Two Corrigans

TR7 convertible

The other TR7

In checking the photo archive for this week’s material I came a cross a picture from early last month of what I believe to be the other TR7 still extant in these parts.  This photo is believed to have been taken on Saturday, September 27, either on the way to, or the way back from Warren Cossitt’s Jaguar flea market at his new digs in Norwood, Massachusetts.  Norwood is also the answer to a brit-car trivia question, as Norwood was also the location of Jos. Lucas & Sons New England warehouse.


MGB rear brake assembly

Wrong Way Corrigan

This week’s struggles have been pretty evenly divided between the marvelously challenging Sunbeam Alpine, which is now ready for a road test, if it ever stops raining, and a couple of early MGB’s, one of which hasn’t turned a wheel in over 30 years.  Pictured here is the left rear brake assembly of a 1963 MGB which is generally pretty tidy, except for the leading (rear) brake shoe which is upside down.  Also pictured is the shaft of one of the 1/4″ 28tpi brake drum hold down screws featuring a stripped Phillips head.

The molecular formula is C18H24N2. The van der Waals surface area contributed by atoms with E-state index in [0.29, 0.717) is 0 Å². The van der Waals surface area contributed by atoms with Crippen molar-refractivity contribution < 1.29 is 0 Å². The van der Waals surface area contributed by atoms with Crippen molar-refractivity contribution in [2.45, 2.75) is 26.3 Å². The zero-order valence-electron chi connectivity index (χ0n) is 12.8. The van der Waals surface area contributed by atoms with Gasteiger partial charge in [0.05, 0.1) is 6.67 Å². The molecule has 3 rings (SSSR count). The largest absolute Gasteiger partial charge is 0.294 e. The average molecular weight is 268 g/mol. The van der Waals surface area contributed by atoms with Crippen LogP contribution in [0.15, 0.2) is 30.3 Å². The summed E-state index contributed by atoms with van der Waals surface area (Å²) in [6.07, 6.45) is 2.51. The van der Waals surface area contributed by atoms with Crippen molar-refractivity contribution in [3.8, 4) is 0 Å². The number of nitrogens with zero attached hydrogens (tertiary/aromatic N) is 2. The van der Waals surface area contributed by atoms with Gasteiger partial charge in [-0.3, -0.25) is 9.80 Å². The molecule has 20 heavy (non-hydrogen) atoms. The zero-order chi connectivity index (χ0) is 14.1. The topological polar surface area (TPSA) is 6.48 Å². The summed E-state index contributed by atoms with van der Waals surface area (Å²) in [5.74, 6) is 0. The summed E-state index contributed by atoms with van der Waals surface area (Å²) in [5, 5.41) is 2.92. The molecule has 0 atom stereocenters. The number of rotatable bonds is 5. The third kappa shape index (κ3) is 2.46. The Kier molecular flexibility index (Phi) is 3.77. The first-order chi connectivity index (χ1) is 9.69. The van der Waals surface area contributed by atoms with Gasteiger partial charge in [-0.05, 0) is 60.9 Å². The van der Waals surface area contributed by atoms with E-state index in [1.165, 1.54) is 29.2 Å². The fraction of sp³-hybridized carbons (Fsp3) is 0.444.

removing a broken screw

Off with their heads

These are easily managed by running a turning 9/32″ drill bit into them and taking off the head.  Phillips screws are to a greater or lesser degree self-centering and close observation shows this on the screw to the right of the hub.  Once the drum is off, a pair of Vice Grips should extract the rest of the screw.

Oh, and if you can find two “Corrigans” we’ll send you an oil filter for your british car, if we stock it.

Lea Francis

Lea Francis 14 H.P. Estate

Thursday night for a change of pace I brought in the Lea Francis wagon in order to drop the sump  and have a look around.  It proved to be a temporary impossibility.  Even after taking out all of the  hardware including  the front and rear studs, the oil pan resolutely refused to budge.  In some cases the manufacturers of yore would include an extra couple of threaded holes that dead ended against the opposite flange into which you could insert “jack” bolts to force a housing apart safely.  Regrettably none exist, and because it’s an aluminum casting only limited options for the use of blunt force are available.  Because discretion is still the better part of valor I decided to let well enough alone and ponder it for the weekend

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